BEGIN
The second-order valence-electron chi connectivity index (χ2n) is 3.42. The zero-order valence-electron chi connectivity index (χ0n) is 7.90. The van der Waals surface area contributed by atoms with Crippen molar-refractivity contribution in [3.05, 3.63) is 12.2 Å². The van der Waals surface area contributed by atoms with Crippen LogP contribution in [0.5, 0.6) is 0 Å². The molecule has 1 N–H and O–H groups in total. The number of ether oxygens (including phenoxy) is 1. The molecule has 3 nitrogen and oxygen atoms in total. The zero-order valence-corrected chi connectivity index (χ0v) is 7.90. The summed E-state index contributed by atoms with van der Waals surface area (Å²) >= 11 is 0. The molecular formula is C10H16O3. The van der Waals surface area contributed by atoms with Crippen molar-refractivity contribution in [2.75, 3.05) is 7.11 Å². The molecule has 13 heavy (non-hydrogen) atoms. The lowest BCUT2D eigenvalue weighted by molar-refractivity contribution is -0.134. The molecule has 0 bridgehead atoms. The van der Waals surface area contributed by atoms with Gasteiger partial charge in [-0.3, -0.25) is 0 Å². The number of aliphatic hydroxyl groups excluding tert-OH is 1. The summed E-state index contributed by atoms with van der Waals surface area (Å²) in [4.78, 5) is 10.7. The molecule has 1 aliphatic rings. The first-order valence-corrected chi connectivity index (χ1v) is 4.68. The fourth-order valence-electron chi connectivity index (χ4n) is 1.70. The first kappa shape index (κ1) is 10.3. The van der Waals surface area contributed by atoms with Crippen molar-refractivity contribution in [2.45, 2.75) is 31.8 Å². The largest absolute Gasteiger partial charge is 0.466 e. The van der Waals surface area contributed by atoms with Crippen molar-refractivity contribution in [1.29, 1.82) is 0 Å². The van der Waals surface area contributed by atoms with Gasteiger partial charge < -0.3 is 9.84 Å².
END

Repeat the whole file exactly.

The second-order valence-electron chi connectivity index (χ2n) is 3.42. The zero-order valence-electron chi connectivity index (χ0n) is 7.90. The van der Waals surface area contributed by atoms with Crippen molar-refractivity contribution in [3.05, 3.63) is 12.2 Å². The van der Waals surface area contributed by atoms with Crippen LogP contribution in [0.5, 0.6) is 0 Å². The molecule has 1 N–H and O–H groups in total. The number of ether oxygens (including phenoxy) is 1. The molecule has 3 nitrogen and oxygen atoms in total. The zero-order valence-corrected chi connectivity index (χ0v) is 7.90. The summed E-state index contributed by atoms with van der Waals surface area (Å²) >= 11 is 0. The molecular formula is C10H16O3. The van der Waals surface area contributed by atoms with Crippen molar-refractivity contribution in [2.75, 3.05) is 7.11 Å². The molecule has 13 heavy (non-hydrogen) atoms. The lowest BCUT2D eigenvalue weighted by molar-refractivity contribution is -0.134. The molecule has 0 bridgehead atoms. The van der Waals surface area contributed by atoms with Gasteiger partial charge in [-0.3, -0.25) is 0 Å². The number of aliphatic hydroxyl groups excluding tert-OH is 1. The summed E-state index contributed by atoms with van der Waals surface area (Å²) in [4.78, 5) is 10.7. The molecule has 1 aliphatic rings. The first-order valence-corrected chi connectivity index (χ1v) is 4.68. The fourth-order valence-electron chi connectivity index (χ4n) is 1.70. The first kappa shape index (κ1) is 10.3. The van der Waals surface area contributed by atoms with Crippen molar-refractivity contribution in [2.45, 2.75) is 31.8 Å². The largest absolute Gasteiger partial charge is 0.466 e. The van der Waals surface area contributed by atoms with Crippen molar-refractivity contribution in [1.29, 1.82) is 0 Å². The van der Waals surface area contributed by atoms with Gasteiger partial charge < -0.3 is 9.84 Å².